The approach is rarely direct. The call may come from the consultant, who has already identified you as a potentially suitable candidate for the vacancy, or it may come from the consultant's researcher, who is putting together a list of potential candidates and wants you to recommend suitable people. In either case, the initial call will normally appear to be a "research call".
"It's a device to make sure they are not in breach of common law," explains leading headhunter John Courtis of Courtis and Partners. "It is a classic enticement problem. If you do try to seduce somebody who is actually in a job somewhere else, that is actionable at law. So they often pretend to be doing research when all they want you to do is say `I'm interested'. There are relatively few cases where someone will phone and say `I'm a headhunter . We want you'.
"The only problem the poor old headhunter faces is when the idiot at the other end takes that [research] approach as being real and keeps on mentioning other people without mentioning himself." Mr Courtis advises that if a headhunter calls and describes a vacancy that interests you, and to which you would be suited, you should say explicitly that you want to be considered.
Jenny Mayes, another experienced search consultant and a director of NBS, has faced the same problem. "Sometimes, if you try to walk the line between `you could be a possible source of information' and `you could be a potential candidate', the person you're talking to either plays devil's advocate, or just doesn't understand."
The problem is aggravated by the limitations of the telephone. "You don't have their full attention. They're working on their PC or gazing out of the window. They only catch one word in three so you have to focus quickly on what you're looking for, but without raising their expectations too high."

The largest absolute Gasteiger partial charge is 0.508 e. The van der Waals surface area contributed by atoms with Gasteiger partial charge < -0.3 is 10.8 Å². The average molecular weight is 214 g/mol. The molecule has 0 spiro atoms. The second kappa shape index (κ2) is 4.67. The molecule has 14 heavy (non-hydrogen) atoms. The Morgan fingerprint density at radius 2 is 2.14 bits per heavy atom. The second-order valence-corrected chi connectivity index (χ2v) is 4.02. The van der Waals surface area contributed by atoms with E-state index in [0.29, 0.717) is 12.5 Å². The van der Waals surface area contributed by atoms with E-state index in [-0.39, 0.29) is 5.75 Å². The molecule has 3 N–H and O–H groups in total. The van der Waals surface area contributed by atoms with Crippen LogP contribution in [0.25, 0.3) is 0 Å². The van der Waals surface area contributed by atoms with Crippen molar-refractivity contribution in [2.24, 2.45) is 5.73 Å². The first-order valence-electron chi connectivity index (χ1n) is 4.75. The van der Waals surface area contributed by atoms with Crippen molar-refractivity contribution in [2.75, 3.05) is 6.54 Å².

Confidentiality is important, though it is no longer as clandestine as when Miss Mayes started in the business. Mobile phones and direct-dial numbers make things easier today. "If you phone people in the daytime, you can usually say `this isn't a good time to talk to you about it, so can I have your home number and we can talk about it this evening?' We want to move the discussion from the workplace to home as soon as possible."
Because the initial contact is made without warning, it can be very difficult for the candidate, acknowledges Miss Mayes. "You haven't enough information. So ask the consultant to send a job spec or person spec. This will buy you time to think about it. That is particularly useful if the consultant is not yet willing to tell you who the client is."
However flattered you are to be approached by a headhunter, you should be honest about your availability. She says: "Don't falsely raise the expectations of the search consultant. If you are not in the market - perhaps because you have just moved job or are about to get married - flag that up right at the beginning of the process. Be honest."
Simon Scantlebury, a Regional Director of Connaught Executive Career Services, adds some advice for senior executives on how to market themselves. "Always express interest, co-operation and enthusiasm whatever the basis of the call because if you are going somewhere in your career, you need headhunters," he says. "Don't be stand-offish or defensive, even if this is not the right move for you or they are not looking for you."
He suggests you treat it as part of your networking. "Even if the call doesn't work out, you could say `Can I come and see you sometime?' and set up a networking meeting. If they are sufficiently interested in you to call you, and they think that although you don't fit this particular job they might be able to interest some of their clients in you, then they will meet you." He adds: "I always advocate to my clients that they should establish the best possible relationships with headhunters, because even if today doesn't work out, tomorrow might."Reuse content